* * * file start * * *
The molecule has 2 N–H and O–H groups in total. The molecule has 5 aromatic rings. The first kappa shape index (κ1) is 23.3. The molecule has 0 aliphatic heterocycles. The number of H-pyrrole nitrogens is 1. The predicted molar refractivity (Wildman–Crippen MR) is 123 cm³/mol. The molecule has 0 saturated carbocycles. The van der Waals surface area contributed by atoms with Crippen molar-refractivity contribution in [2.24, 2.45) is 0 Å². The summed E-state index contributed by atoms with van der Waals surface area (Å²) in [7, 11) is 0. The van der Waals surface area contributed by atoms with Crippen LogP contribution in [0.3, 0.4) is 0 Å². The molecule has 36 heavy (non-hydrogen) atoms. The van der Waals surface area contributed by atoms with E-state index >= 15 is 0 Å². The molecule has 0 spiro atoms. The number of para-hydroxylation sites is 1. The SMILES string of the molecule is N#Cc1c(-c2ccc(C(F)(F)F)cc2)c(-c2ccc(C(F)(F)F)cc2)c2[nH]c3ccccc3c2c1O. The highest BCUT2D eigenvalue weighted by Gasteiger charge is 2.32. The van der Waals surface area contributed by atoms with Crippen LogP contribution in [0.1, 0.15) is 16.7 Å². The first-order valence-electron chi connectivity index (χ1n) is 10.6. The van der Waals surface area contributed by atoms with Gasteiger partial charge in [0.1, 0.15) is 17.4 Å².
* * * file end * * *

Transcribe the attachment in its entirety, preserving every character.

The molecule has 2 N–H and O–H groups in total. The molecule has 5 aromatic rings. The first kappa shape index (κ1) is 23.3. The molecule has 0 aliphatic heterocycles. The number of H-pyrrole nitrogens is 1. The predicted molar refractivity (Wildman–Crippen MR) is 123 cm³/mol. The molecule has 0 saturated carbocycles. The van der Waals surface area contributed by atoms with Crippen molar-refractivity contribution in [2.24, 2.45) is 0 Å². The summed E-state index contributed by atoms with van der Waals surface area (Å²) in [7, 11) is 0. The van der Waals surface area contributed by atoms with Crippen LogP contribution in [0.3, 0.4) is 0 Å². The molecule has 36 heavy (non-hydrogen) atoms. The van der Waals surface area contributed by atoms with E-state index >= 15 is 0 Å². The molecule has 0 spiro atoms. The number of para-hydroxylation sites is 1. The SMILES string of the molecule is N#Cc1c(-c2ccc(C(F)(F)F)cc2)c(-c2ccc(C(F)(F)F)cc2)c2[nH]c3ccccc3c2c1O. The highest BCUT2D eigenvalue weighted by Gasteiger charge is 2.32. The van der Waals surface area contributed by atoms with Crippen LogP contribution in [0.1, 0.15) is 16.7 Å². The first-order valence-electron chi connectivity index (χ1n) is 10.6. The van der Waals surface area contributed by atoms with Gasteiger partial charge in [0.1, 0.15) is 17.4 Å².